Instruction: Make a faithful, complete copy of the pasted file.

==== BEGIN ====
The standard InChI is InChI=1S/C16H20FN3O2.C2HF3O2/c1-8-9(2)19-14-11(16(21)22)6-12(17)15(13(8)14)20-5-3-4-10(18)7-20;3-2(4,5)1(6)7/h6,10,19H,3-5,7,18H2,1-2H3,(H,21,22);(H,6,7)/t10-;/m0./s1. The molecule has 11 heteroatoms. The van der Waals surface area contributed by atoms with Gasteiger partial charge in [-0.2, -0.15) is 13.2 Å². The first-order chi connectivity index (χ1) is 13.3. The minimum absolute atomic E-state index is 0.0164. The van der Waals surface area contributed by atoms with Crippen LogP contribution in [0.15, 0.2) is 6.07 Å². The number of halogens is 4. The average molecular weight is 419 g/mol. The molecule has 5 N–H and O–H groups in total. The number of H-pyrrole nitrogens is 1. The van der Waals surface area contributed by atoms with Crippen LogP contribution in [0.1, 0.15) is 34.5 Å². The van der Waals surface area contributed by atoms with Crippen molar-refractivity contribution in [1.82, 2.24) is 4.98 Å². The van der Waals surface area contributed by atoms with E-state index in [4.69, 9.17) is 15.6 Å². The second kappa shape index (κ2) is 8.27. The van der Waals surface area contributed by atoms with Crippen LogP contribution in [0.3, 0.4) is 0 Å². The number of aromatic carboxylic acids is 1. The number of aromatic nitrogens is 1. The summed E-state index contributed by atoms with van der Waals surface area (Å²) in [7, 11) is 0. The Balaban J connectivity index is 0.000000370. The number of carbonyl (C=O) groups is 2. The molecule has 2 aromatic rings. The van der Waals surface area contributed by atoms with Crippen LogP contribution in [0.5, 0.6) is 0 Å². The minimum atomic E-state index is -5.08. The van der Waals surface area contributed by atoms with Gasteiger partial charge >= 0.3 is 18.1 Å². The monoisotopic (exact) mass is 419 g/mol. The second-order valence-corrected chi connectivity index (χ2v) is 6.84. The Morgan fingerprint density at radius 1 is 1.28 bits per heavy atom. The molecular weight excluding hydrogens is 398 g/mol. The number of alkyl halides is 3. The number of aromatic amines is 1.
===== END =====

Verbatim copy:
The standard InChI is InChI=1S/C16H20FN3O2.C2HF3O2/c1-8-9(2)19-14-11(16(21)22)6-12(17)15(13(8)14)20-5-3-4-10(18)7-20;3-2(4,5)1(6)7/h6,10,19H,3-5,7,18H2,1-2H3,(H,21,22);(H,6,7)/t10-;/m0./s1. The molecule has 11 heteroatoms. The van der Waals surface area contributed by atoms with Gasteiger partial charge in [-0.2, -0.15) is 13.2 Å². The first-order chi connectivity index (χ1) is 13.3. The minimum absolute atomic E-state index is 0.0164. The van der Waals surface area contributed by atoms with Crippen LogP contribution in [0.15, 0.2) is 6.07 Å². The number of halogens is 4. The average molecular weight is 419 g/mol. The molecule has 5 N–H and O–H groups in total. The number of H-pyrrole nitrogens is 1. The van der Waals surface area contributed by atoms with Crippen LogP contribution in [0.1, 0.15) is 34.5 Å². The van der Waals surface area contributed by atoms with Crippen molar-refractivity contribution in [1.82, 2.24) is 4.98 Å². The van der Waals surface area contributed by atoms with E-state index in [4.69, 9.17) is 15.6 Å². The second kappa shape index (κ2) is 8.27. The van der Waals surface area contributed by atoms with Crippen LogP contribution in [0.3, 0.4) is 0 Å². The number of aromatic carboxylic acids is 1. The number of aromatic nitrogens is 1. The summed E-state index contributed by atoms with van der Waals surface area (Å²) in [7, 11) is 0. The Balaban J connectivity index is 0.000000370. The number of carbonyl (C=O) groups is 2. The molecule has 2 aromatic rings. The van der Waals surface area contributed by atoms with Crippen LogP contribution in [0.5, 0.6) is 0 Å². The minimum atomic E-state index is -5.08. The van der Waals surface area contributed by atoms with Gasteiger partial charge >= 0.3 is 18.1 Å². The monoisotopic (exact) mass is 419 g/mol. The second-order valence-corrected chi connectivity index (χ2v) is 6.84. The Morgan fingerprint density at radius 1 is 1.28 bits per heavy atom. The molecular weight excluding hydrogens is 398 g/mol. The number of alkyl halides is 3. The number of aromatic amines is 1.